Students at Walter Sisulu University in Mthatha, South Africa, have been presenting some of their MSc Health Informatics work, specifically a critique of the National Programme for IT (NPfIT). One aim is to learn the lessons – and discourage officials in South Africa from making the same mistakes.
This is an extract from a blog entry which summarized the presentations and the lessons:
“Dr Yogi Parimalarani talked about the students’ views of the lessons learned from NPfIT. She noted the importance of strong political support by the Prime Minister and continuity of leadership, although there was a drive to fast-track and meet deadlines, and professional anxieties were often not taken seriously and the experience of expertise of health informatics professionals tended to be ignored.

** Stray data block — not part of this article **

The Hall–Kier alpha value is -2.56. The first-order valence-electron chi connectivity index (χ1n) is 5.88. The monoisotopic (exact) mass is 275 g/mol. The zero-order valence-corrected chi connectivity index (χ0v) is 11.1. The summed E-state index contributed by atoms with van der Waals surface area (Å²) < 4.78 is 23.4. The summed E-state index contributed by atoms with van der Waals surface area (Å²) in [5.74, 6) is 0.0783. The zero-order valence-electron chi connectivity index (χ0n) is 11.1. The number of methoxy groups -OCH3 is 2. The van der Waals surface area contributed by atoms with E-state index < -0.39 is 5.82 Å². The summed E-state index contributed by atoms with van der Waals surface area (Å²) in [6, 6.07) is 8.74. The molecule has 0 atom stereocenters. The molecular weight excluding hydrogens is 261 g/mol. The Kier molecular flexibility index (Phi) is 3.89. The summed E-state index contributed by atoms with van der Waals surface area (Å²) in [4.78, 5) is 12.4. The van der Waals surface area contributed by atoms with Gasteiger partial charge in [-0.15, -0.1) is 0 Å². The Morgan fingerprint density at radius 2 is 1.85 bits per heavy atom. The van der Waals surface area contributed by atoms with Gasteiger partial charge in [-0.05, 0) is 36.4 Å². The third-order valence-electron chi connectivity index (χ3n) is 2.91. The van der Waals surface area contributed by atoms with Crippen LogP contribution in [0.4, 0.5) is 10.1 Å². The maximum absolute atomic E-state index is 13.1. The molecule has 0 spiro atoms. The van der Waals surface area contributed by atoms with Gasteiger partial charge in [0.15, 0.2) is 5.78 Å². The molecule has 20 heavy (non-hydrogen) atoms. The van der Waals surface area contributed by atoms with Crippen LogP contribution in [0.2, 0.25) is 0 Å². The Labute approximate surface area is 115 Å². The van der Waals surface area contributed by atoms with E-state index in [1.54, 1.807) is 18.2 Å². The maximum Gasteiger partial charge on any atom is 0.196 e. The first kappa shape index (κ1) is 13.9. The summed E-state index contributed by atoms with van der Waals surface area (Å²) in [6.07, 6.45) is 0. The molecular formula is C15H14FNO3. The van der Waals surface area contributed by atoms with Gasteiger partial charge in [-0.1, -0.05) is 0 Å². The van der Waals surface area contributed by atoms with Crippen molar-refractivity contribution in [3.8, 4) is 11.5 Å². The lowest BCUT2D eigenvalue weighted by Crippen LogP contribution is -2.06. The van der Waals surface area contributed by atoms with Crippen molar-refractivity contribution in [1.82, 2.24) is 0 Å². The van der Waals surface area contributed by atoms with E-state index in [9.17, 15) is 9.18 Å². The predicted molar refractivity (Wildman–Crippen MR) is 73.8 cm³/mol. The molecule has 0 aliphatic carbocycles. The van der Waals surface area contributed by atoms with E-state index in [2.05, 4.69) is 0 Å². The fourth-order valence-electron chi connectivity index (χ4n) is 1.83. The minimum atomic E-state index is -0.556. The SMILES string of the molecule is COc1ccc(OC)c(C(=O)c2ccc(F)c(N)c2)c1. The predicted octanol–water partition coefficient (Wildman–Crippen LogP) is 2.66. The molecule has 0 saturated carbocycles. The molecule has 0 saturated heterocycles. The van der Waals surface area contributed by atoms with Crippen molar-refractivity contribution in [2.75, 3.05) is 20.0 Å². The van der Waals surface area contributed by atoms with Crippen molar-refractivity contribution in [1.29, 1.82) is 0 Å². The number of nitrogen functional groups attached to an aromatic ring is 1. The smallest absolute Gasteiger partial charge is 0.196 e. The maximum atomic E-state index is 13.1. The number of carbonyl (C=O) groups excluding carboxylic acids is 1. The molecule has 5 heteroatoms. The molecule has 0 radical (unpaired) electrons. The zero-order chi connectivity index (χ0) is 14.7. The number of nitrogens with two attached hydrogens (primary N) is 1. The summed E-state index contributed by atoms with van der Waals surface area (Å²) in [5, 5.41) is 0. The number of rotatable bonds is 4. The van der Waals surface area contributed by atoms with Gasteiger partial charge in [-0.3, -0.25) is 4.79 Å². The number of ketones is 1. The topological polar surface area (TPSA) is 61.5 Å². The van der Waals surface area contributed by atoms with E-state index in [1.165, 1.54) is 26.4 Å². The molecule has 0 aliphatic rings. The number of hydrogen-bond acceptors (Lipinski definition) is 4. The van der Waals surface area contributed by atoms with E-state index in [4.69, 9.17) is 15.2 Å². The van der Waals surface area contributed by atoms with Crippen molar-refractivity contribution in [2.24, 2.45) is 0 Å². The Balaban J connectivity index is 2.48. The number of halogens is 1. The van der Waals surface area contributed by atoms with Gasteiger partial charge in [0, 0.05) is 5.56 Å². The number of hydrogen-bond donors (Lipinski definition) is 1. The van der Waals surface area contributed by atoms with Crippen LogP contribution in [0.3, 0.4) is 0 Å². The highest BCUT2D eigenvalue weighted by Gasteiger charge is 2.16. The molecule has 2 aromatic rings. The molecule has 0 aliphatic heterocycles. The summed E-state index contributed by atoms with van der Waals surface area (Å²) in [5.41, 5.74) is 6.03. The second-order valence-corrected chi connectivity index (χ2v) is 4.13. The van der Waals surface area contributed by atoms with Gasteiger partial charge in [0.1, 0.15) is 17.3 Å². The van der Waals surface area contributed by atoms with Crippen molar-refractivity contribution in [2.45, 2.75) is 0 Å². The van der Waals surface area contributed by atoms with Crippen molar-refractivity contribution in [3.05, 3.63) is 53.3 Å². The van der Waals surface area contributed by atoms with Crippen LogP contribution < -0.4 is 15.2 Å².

“Benefits included cost savings in the procurement processes, but there were problems of local capacity development for the future.
“One of the major problems of NPfIT, she says, was communication, which was handled badly, with lack of transparency.
“There was also lack of early involvement of users and champions in managing change. Other problems included shortages of skilled IT staff and of trainers to train staff, as well as a mismatch between the training and implementation. Clinicians were not consulted and involved early in the whole project/process.”
South Africa learns the lessons from the NPfIT – a clear benefit of the programme?
A Walter Sisulu University view of the NPfIT – South African health informatics blog
The WSU – its website
The University Hospital Birmingham NHS Foundation Trust shares its NPfIT lessons – with the British Computer Society
Lessons from the NPfIT – Computer Business Review – December 2006
Lessons from troubled go live of Care Records Service at Nuffield Orthopaedic Centre – letter from the National Audit Office, 2007